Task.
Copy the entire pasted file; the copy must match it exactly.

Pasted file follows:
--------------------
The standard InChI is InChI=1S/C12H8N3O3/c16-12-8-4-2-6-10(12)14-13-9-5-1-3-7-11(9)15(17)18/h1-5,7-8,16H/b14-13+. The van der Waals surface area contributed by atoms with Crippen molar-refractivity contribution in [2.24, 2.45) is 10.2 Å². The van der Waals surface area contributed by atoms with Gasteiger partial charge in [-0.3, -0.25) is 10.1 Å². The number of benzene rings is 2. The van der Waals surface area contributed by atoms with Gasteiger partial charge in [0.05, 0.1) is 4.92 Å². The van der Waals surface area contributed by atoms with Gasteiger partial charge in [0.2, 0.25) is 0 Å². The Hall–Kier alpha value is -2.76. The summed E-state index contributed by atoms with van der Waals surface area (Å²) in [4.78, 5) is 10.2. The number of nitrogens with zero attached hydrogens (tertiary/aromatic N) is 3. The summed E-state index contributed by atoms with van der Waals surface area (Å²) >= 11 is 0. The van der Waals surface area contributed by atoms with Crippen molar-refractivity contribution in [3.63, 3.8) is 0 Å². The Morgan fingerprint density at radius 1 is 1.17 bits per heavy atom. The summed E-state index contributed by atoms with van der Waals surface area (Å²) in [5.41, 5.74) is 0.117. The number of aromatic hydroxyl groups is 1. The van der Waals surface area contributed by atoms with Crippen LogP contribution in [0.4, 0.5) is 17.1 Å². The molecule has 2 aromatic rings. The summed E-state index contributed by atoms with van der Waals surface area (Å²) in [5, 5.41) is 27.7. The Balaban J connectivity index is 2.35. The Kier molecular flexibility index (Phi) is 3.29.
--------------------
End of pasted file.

The standard InChI is InChI=1S/C12H8N3O3/c16-12-8-4-2-6-10(12)14-13-9-5-1-3-7-11(9)15(17)18/h1-5,7-8,16H/b14-13+. The van der Waals surface area contributed by atoms with Crippen molar-refractivity contribution in [2.24, 2.45) is 10.2 Å². The van der Waals surface area contributed by atoms with Gasteiger partial charge in [-0.3, -0.25) is 10.1 Å². The number of benzene rings is 2. The van der Waals surface area contributed by atoms with Gasteiger partial charge in [0.05, 0.1) is 4.92 Å². The van der Waals surface area contributed by atoms with Gasteiger partial charge in [0.2, 0.25) is 0 Å². The Hall–Kier alpha value is -2.76. The summed E-state index contributed by atoms with van der Waals surface area (Å²) in [4.78, 5) is 10.2. The number of nitrogens with zero attached hydrogens (tertiary/aromatic N) is 3. The summed E-state index contributed by atoms with van der Waals surface area (Å²) >= 11 is 0. The van der Waals surface area contributed by atoms with Crippen molar-refractivity contribution in [3.63, 3.8) is 0 Å². The Morgan fingerprint density at radius 1 is 1.17 bits per heavy atom. The summed E-state index contributed by atoms with van der Waals surface area (Å²) in [5.41, 5.74) is 0.117. The number of aromatic hydroxyl groups is 1. The van der Waals surface area contributed by atoms with Crippen LogP contribution in [0.4, 0.5) is 17.1 Å². The molecule has 2 aromatic rings. The summed E-state index contributed by atoms with van der Waals surface area (Å²) in [5, 5.41) is 27.7. The Balaban J connectivity index is 2.35. The Kier molecular flexibility index (Phi) is 3.29.